Now this is funny: A British government spokesman has told the Scots that a second referendum on potential independence should not be held. The reason? According to Reuters,
“The question is not whether there could be a second referendum, it is whether there should be one – and the clear answer to that is no,” the spokesman said.
“The threat of one is creating unnecessary uncertainty and division.”
Is it now? If it is, then it couldn’t be any more divisive than what the Telegraph indicates Prime Minister Theresa May is ready to do.
The Prime Minister is expected to say that EU citizens who travel to Britain after she triggers Article 50 will no longer have the automatic right to stay in the UK permanently.
They will instead be subject to migration curbs after Britain leaves the European Union, which could include a new visa regime and restricted access to benefits.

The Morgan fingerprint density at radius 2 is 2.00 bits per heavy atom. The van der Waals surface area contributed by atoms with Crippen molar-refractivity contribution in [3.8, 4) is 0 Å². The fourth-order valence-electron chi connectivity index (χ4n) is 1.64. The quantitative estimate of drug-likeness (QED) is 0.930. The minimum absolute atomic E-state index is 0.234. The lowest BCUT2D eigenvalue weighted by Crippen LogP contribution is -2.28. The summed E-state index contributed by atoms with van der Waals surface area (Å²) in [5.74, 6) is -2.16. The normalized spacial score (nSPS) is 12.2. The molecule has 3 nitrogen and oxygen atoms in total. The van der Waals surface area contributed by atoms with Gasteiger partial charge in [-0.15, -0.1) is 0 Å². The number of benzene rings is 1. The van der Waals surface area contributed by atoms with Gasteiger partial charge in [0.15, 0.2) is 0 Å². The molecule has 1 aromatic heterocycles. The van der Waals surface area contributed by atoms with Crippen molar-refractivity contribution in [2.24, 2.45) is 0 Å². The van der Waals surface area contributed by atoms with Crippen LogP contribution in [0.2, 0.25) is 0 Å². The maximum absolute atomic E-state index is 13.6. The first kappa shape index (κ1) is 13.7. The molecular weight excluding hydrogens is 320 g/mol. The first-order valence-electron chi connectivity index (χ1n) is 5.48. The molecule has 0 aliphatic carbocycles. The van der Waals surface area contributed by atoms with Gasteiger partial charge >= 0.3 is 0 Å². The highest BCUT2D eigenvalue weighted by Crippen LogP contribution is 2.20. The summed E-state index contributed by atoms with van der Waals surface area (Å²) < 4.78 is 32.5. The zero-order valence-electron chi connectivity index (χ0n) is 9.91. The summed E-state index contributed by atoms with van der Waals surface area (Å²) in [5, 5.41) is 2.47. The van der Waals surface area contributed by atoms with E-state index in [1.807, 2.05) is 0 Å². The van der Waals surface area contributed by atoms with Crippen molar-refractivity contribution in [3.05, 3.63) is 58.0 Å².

The Brits don’t want the Scots to leave, but they don’t want migrants to stay. Meanwhile, international students are heading elsewhere. Just how many? According to the Irish Times,
One chilling aspect of the numbers was a sharp fall – 41,000 – in the number of overseas students arriving in Britain: it was the lowest total since 2002. If this is the start of a trend then it represents a massive own goal: higher education is one of the few large, long-term success stories of the UK economy. Fees from overseas students have risen steadily and now represent an important and all too rare source of export earnings growth.
Makes you wonder if former Prime Minister Sir John Major hit the proverbial nail on the head when he spoke on Monday.